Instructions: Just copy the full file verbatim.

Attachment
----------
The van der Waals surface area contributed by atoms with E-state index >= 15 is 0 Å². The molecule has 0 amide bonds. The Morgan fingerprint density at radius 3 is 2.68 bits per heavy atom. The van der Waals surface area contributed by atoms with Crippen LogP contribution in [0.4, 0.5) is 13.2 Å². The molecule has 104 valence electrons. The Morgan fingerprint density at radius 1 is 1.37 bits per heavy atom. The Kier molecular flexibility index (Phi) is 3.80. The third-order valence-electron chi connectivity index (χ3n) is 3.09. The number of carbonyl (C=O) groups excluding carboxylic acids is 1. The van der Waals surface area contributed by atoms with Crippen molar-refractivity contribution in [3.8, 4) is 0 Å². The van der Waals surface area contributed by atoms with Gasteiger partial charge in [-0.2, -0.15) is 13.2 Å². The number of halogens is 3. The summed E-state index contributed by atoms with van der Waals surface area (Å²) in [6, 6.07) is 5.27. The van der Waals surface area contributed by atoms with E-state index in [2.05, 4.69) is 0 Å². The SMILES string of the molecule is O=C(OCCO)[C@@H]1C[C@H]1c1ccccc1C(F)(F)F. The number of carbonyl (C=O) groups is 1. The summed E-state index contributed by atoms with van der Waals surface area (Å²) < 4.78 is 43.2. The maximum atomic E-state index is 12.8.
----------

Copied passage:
The van der Waals surface area contributed by atoms with E-state index >= 15 is 0 Å². The molecule has 0 amide bonds. The Morgan fingerprint density at radius 3 is 2.68 bits per heavy atom. The van der Waals surface area contributed by atoms with Crippen LogP contribution in [0.4, 0.5) is 13.2 Å². The molecule has 104 valence electrons. The Morgan fingerprint density at radius 1 is 1.37 bits per heavy atom. The Kier molecular flexibility index (Phi) is 3.80. The third-order valence-electron chi connectivity index (χ3n) is 3.09. The number of carbonyl (C=O) groups excluding carboxylic acids is 1. The van der Waals surface area contributed by atoms with Crippen molar-refractivity contribution in [3.8, 4) is 0 Å². The van der Waals surface area contributed by atoms with Gasteiger partial charge in [-0.2, -0.15) is 13.2 Å². The number of halogens is 3. The summed E-state index contributed by atoms with van der Waals surface area (Å²) in [6, 6.07) is 5.27. The van der Waals surface area contributed by atoms with E-state index in [2.05, 4.69) is 0 Å². The SMILES string of the molecule is O=C(OCCO)[C@@H]1C[C@H]1c1ccccc1C(F)(F)F. The number of carbonyl (C=O) groups is 1. The summed E-state index contributed by atoms with van der Waals surface area (Å²) < 4.78 is 43.2. The maximum atomic E-state index is 12.8.